Amid the ongoing protests in the United States, an Indian-origin resident of Washington has been hailed as a hero after he opened his home to over 70 protesters during curfew on Monday, June 1, to ensure they weren't arrested.
The people were protesting against the death of George Floyd, an unarmed African-American man, who became the victim of excessive police force on May 25.
Rahul Dubey, who has been living in Washington DC for the last 17 years, opened the door of his house when he heard a large number of protesters trying to escape pepper spray and tear gas attack by the police. The protesters were out after Washington's 7 pm curfew and were about to be arrested by the police when Dubey rushed them into his house.
The 44-year-old is a first-generation Indian immigrant who runs a healthcare service.
"They unleashed sheer hell on peaceful protesters right outside my stoop. I don't know, I just flung the door open. And I just kept yelling, 'Come in. Get in the house, get in the house," Dubey told NPR.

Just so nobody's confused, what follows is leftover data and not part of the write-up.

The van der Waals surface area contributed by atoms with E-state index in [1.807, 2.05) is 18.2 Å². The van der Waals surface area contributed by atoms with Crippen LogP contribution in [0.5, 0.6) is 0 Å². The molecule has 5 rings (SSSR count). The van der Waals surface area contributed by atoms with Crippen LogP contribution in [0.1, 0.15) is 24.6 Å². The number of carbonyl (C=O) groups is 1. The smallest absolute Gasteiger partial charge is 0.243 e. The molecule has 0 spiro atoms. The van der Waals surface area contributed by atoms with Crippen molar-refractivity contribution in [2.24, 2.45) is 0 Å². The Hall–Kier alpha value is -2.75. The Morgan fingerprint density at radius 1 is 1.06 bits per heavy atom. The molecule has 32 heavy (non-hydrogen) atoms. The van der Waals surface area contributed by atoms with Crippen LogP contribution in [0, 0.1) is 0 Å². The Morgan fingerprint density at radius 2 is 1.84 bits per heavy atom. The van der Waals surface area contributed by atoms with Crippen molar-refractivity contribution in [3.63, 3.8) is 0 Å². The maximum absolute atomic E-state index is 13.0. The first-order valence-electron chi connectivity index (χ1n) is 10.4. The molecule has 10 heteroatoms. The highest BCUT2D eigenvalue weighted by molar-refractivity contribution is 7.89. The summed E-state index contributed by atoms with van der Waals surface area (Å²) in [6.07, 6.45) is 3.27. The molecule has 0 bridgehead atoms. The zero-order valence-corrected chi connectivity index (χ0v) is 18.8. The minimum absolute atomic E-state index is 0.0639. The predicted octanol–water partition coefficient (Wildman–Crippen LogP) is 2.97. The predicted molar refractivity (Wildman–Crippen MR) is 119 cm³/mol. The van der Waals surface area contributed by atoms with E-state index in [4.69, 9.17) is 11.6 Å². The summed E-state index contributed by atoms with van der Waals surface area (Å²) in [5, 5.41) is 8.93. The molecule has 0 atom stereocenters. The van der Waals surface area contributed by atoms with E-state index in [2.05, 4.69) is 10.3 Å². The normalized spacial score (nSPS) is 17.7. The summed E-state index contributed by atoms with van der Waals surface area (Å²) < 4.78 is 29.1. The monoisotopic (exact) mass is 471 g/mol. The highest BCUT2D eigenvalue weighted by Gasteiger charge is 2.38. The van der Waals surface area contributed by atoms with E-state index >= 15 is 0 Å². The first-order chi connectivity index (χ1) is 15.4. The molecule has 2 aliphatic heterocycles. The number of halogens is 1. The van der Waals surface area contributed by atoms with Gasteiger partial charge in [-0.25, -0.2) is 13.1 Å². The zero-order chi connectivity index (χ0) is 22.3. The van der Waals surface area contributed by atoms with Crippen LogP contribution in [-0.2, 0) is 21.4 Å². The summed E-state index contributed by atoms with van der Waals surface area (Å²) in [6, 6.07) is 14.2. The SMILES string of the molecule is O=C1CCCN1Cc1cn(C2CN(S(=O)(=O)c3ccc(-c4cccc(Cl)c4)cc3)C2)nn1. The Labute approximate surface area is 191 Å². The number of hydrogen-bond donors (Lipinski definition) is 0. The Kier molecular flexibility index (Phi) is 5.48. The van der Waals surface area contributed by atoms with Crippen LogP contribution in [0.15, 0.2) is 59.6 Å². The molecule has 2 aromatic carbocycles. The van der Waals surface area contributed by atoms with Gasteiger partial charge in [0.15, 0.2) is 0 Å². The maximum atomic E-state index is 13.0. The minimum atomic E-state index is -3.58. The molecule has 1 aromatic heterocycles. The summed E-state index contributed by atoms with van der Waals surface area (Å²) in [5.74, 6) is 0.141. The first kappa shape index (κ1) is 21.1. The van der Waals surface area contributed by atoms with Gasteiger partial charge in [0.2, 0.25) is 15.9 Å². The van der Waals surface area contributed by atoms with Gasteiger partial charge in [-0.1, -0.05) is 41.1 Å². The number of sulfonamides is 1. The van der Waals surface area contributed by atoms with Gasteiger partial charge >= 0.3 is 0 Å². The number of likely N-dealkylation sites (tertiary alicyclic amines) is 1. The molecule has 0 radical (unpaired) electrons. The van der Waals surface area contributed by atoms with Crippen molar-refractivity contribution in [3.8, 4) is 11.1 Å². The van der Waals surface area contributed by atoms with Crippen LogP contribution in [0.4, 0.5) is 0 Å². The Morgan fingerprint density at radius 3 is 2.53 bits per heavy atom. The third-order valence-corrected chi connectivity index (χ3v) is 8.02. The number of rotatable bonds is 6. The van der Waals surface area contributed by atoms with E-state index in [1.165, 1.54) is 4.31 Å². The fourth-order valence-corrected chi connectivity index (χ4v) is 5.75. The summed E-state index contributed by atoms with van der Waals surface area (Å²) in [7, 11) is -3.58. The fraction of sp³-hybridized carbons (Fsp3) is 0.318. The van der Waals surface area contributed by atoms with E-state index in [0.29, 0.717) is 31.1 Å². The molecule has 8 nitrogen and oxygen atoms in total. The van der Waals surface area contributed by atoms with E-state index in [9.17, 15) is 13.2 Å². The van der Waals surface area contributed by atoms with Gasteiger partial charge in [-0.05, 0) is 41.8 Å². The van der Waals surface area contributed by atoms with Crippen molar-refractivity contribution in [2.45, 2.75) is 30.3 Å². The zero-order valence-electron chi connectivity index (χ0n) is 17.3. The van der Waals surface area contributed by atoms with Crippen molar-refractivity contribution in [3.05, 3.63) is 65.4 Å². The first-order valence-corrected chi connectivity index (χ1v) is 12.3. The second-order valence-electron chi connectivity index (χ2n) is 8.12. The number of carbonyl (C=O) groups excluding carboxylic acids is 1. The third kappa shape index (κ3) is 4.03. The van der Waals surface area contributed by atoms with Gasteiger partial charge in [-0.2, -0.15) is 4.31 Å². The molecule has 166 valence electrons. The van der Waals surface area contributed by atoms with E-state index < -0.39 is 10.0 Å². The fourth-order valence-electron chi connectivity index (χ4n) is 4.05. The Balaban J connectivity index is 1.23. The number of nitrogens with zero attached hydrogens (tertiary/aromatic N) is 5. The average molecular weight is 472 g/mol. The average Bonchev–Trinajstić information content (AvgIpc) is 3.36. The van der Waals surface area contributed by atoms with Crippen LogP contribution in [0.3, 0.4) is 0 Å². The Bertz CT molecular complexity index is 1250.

Dubey also gave them food, water, and helped them charge their phones. As some of the protesters were hit by pepper spray, he helped them with milk and eyes for relief for their eyes.
"They were all strangers to each other before this started and when we were in that first hour we were all taking care of each other," he told AP.
He added by early morning the group began "sharing stories of where they were on Sunday and what had happened and why Black Lives Matter and what they were feeling inside."
Dubey became an overnight sensation with netizens hailing him as a hero.
"This is Rahul. Rahul saved 62 DC protesters who were trapped for hours on his block by police. He allowed them to stay all night, fed them, gave them water, charged their phones, and most importantly kept them safe. This was no party, the police through pepper spray canisters," one user wrote on Twitter.
"They shot mace at peaceful protesters is a residential neighbourhood. The man who took us in is named Rahul Dubey. He gave us business cards in case they try to say we broke in," wrote one protester on Twitter.